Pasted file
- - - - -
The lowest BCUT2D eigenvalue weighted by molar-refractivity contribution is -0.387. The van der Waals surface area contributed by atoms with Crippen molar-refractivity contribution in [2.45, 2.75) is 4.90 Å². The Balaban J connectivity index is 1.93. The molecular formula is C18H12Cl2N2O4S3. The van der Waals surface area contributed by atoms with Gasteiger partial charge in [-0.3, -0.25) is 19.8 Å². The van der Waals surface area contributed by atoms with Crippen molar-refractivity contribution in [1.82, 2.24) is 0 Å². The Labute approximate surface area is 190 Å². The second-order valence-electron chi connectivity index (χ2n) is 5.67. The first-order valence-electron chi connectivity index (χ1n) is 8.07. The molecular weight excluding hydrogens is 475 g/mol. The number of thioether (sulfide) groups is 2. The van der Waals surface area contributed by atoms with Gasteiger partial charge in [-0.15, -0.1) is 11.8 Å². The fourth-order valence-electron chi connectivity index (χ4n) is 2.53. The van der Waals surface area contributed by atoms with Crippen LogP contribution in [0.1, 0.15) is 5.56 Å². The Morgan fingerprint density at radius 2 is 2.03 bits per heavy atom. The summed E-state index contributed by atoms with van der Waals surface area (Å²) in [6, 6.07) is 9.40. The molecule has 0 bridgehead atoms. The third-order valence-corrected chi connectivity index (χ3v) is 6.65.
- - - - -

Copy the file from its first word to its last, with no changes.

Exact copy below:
The lowest BCUT2D eigenvalue weighted by molar-refractivity contribution is -0.387. The van der Waals surface area contributed by atoms with Crippen molar-refractivity contribution in [2.45, 2.75) is 4.90 Å². The Balaban J connectivity index is 1.93. The molecular formula is C18H12Cl2N2O4S3. The van der Waals surface area contributed by atoms with Gasteiger partial charge in [-0.3, -0.25) is 19.8 Å². The van der Waals surface area contributed by atoms with Crippen molar-refractivity contribution in [1.82, 2.24) is 0 Å². The Labute approximate surface area is 190 Å². The second-order valence-electron chi connectivity index (χ2n) is 5.67. The first-order valence-electron chi connectivity index (χ1n) is 8.07. The molecular weight excluding hydrogens is 475 g/mol. The number of thioether (sulfide) groups is 2. The van der Waals surface area contributed by atoms with Gasteiger partial charge in [-0.15, -0.1) is 11.8 Å². The fourth-order valence-electron chi connectivity index (χ4n) is 2.53. The van der Waals surface area contributed by atoms with Crippen LogP contribution in [0.1, 0.15) is 5.56 Å². The Morgan fingerprint density at radius 2 is 2.03 bits per heavy atom. The summed E-state index contributed by atoms with van der Waals surface area (Å²) in [6, 6.07) is 9.40. The molecule has 0 bridgehead atoms. The third-order valence-corrected chi connectivity index (χ3v) is 6.65.